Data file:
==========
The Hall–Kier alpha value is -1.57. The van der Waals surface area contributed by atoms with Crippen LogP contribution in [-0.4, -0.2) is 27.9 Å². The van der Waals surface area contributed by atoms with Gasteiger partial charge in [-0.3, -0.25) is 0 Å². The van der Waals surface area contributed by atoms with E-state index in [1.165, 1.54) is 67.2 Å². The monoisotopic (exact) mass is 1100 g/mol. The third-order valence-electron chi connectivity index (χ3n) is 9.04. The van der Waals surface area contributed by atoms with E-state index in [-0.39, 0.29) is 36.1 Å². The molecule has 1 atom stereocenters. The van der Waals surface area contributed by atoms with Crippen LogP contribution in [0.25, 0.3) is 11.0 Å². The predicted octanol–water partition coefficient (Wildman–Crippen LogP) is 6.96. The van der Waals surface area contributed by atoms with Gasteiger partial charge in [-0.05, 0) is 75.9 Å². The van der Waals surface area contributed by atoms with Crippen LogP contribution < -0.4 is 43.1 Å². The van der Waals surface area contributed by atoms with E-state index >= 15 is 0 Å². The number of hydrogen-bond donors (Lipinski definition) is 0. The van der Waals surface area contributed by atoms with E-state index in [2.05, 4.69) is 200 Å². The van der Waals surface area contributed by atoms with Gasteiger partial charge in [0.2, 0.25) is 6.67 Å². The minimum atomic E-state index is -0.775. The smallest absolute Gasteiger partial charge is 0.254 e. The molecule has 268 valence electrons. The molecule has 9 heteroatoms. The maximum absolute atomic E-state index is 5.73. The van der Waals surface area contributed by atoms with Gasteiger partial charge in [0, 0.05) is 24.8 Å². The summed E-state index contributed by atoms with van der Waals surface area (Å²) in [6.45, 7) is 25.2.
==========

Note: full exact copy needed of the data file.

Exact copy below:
The Hall–Kier alpha value is -1.57. The van der Waals surface area contributed by atoms with Crippen LogP contribution in [-0.4, -0.2) is 27.9 Å². The van der Waals surface area contributed by atoms with Gasteiger partial charge in [-0.3, -0.25) is 0 Å². The van der Waals surface area contributed by atoms with E-state index in [1.165, 1.54) is 67.2 Å². The monoisotopic (exact) mass is 1100 g/mol. The third-order valence-electron chi connectivity index (χ3n) is 9.04. The van der Waals surface area contributed by atoms with E-state index in [-0.39, 0.29) is 36.1 Å². The molecule has 1 atom stereocenters. The van der Waals surface area contributed by atoms with Crippen LogP contribution in [0.25, 0.3) is 11.0 Å². The predicted octanol–water partition coefficient (Wildman–Crippen LogP) is 6.96. The van der Waals surface area contributed by atoms with Gasteiger partial charge in [-0.05, 0) is 75.9 Å². The van der Waals surface area contributed by atoms with Crippen LogP contribution < -0.4 is 43.1 Å². The van der Waals surface area contributed by atoms with E-state index >= 15 is 0 Å². The number of hydrogen-bond donors (Lipinski definition) is 0. The van der Waals surface area contributed by atoms with E-state index in [2.05, 4.69) is 200 Å². The van der Waals surface area contributed by atoms with Gasteiger partial charge in [0.2, 0.25) is 6.67 Å². The minimum atomic E-state index is -0.775. The smallest absolute Gasteiger partial charge is 0.254 e. The molecule has 268 valence electrons. The molecule has 9 heteroatoms. The maximum absolute atomic E-state index is 5.73. The van der Waals surface area contributed by atoms with Gasteiger partial charge in [0, 0.05) is 24.8 Å². The summed E-state index contributed by atoms with van der Waals surface area (Å²) in [6.45, 7) is 25.2.